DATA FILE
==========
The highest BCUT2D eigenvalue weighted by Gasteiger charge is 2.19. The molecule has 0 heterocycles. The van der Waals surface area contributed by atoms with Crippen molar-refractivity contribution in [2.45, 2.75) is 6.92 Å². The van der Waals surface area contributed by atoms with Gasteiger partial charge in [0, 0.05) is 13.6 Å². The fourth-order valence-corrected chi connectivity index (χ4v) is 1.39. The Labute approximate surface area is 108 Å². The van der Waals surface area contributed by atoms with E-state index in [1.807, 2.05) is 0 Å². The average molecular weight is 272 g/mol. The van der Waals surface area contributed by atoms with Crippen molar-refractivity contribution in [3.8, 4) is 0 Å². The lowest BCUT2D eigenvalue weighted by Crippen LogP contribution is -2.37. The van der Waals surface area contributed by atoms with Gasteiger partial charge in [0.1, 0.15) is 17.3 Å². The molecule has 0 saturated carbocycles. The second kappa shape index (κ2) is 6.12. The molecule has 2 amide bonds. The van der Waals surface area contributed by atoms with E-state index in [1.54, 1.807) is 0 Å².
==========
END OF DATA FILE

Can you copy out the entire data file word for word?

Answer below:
The highest BCUT2D eigenvalue weighted by Gasteiger charge is 2.19. The molecule has 0 heterocycles. The van der Waals surface area contributed by atoms with Crippen molar-refractivity contribution in [2.45, 2.75) is 6.92 Å². The van der Waals surface area contributed by atoms with Gasteiger partial charge in [0, 0.05) is 13.6 Å². The fourth-order valence-corrected chi connectivity index (χ4v) is 1.39. The Labute approximate surface area is 108 Å². The van der Waals surface area contributed by atoms with E-state index in [1.807, 2.05) is 0 Å². The average molecular weight is 272 g/mol. The van der Waals surface area contributed by atoms with Crippen molar-refractivity contribution in [3.8, 4) is 0 Å². The lowest BCUT2D eigenvalue weighted by Crippen LogP contribution is -2.37. The van der Waals surface area contributed by atoms with Gasteiger partial charge in [0.1, 0.15) is 17.3 Å². The molecule has 0 saturated carbocycles. The second kappa shape index (κ2) is 6.12. The molecule has 2 amide bonds. The van der Waals surface area contributed by atoms with E-state index in [1.54, 1.807) is 0 Å².